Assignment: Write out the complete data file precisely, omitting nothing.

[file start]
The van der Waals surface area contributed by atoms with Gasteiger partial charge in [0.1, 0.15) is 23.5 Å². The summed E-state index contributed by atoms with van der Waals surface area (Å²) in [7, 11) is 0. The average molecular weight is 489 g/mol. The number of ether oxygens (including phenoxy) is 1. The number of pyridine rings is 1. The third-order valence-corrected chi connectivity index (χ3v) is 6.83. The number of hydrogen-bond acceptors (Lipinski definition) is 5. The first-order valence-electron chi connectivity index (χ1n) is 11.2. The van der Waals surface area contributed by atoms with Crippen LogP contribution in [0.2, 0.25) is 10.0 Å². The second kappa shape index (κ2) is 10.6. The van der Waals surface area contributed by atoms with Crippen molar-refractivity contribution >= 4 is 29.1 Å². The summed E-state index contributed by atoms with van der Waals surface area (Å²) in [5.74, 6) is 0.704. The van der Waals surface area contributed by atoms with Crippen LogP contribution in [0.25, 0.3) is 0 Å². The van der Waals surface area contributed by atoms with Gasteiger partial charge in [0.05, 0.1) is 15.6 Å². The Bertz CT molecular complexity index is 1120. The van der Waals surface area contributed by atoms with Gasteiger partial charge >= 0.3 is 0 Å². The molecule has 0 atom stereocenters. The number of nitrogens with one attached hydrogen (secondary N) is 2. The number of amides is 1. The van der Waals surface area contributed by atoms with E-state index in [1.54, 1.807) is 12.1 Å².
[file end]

The van der Waals surface area contributed by atoms with Gasteiger partial charge in [0.1, 0.15) is 23.5 Å². The summed E-state index contributed by atoms with van der Waals surface area (Å²) in [7, 11) is 0. The average molecular weight is 489 g/mol. The number of ether oxygens (including phenoxy) is 1. The number of pyridine rings is 1. The third-order valence-corrected chi connectivity index (χ3v) is 6.83. The number of hydrogen-bond acceptors (Lipinski definition) is 5. The first-order valence-electron chi connectivity index (χ1n) is 11.2. The van der Waals surface area contributed by atoms with Crippen LogP contribution in [0.2, 0.25) is 10.0 Å². The second kappa shape index (κ2) is 10.6. The van der Waals surface area contributed by atoms with Crippen molar-refractivity contribution >= 4 is 29.1 Å². The summed E-state index contributed by atoms with van der Waals surface area (Å²) in [5.74, 6) is 0.704. The van der Waals surface area contributed by atoms with Crippen LogP contribution in [0.25, 0.3) is 0 Å². The van der Waals surface area contributed by atoms with Gasteiger partial charge in [0.05, 0.1) is 15.6 Å². The Bertz CT molecular complexity index is 1120. The van der Waals surface area contributed by atoms with Gasteiger partial charge >= 0.3 is 0 Å². The molecule has 0 atom stereocenters. The number of nitrogens with one attached hydrogen (secondary N) is 2. The number of amides is 1. The van der Waals surface area contributed by atoms with E-state index in [1.54, 1.807) is 12.1 Å².